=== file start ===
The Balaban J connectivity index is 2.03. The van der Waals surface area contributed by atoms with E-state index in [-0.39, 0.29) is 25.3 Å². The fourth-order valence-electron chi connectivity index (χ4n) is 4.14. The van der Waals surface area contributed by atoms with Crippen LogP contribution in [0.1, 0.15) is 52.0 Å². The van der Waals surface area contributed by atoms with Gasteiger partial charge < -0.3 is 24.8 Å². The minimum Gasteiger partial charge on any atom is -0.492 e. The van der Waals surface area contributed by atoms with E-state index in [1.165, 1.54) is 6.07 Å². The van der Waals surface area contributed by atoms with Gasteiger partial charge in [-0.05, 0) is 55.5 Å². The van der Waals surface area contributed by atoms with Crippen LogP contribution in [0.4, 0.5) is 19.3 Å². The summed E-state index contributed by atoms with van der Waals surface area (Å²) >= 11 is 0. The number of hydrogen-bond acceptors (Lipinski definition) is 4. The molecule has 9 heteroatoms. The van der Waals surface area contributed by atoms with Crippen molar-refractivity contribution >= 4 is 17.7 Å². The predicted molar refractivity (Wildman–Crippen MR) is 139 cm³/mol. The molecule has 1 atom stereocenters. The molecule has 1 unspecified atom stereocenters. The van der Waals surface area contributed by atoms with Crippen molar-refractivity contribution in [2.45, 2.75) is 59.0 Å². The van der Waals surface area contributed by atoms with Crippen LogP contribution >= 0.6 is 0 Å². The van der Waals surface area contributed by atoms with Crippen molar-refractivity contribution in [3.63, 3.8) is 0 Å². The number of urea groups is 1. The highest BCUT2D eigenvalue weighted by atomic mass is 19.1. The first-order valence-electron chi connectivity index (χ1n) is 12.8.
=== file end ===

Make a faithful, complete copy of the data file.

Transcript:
The Balaban J connectivity index is 2.03. The van der Waals surface area contributed by atoms with E-state index in [-0.39, 0.29) is 25.3 Å². The fourth-order valence-electron chi connectivity index (χ4n) is 4.14. The van der Waals surface area contributed by atoms with Crippen LogP contribution in [0.1, 0.15) is 52.0 Å². The van der Waals surface area contributed by atoms with Gasteiger partial charge < -0.3 is 24.8 Å². The minimum Gasteiger partial charge on any atom is -0.492 e. The van der Waals surface area contributed by atoms with E-state index in [1.165, 1.54) is 6.07 Å². The van der Waals surface area contributed by atoms with Gasteiger partial charge in [-0.05, 0) is 55.5 Å². The van der Waals surface area contributed by atoms with Crippen LogP contribution in [0.4, 0.5) is 19.3 Å². The summed E-state index contributed by atoms with van der Waals surface area (Å²) >= 11 is 0. The number of hydrogen-bond acceptors (Lipinski definition) is 4. The molecule has 9 heteroatoms. The van der Waals surface area contributed by atoms with Crippen molar-refractivity contribution >= 4 is 17.7 Å². The predicted molar refractivity (Wildman–Crippen MR) is 139 cm³/mol. The molecule has 1 atom stereocenters. The molecule has 1 unspecified atom stereocenters. The van der Waals surface area contributed by atoms with Crippen molar-refractivity contribution in [2.45, 2.75) is 59.0 Å². The van der Waals surface area contributed by atoms with Crippen LogP contribution >= 0.6 is 0 Å². The van der Waals surface area contributed by atoms with Crippen molar-refractivity contribution in [3.63, 3.8) is 0 Å². The number of urea groups is 1. The highest BCUT2D eigenvalue weighted by atomic mass is 19.1. The first-order valence-electron chi connectivity index (χ1n) is 12.8.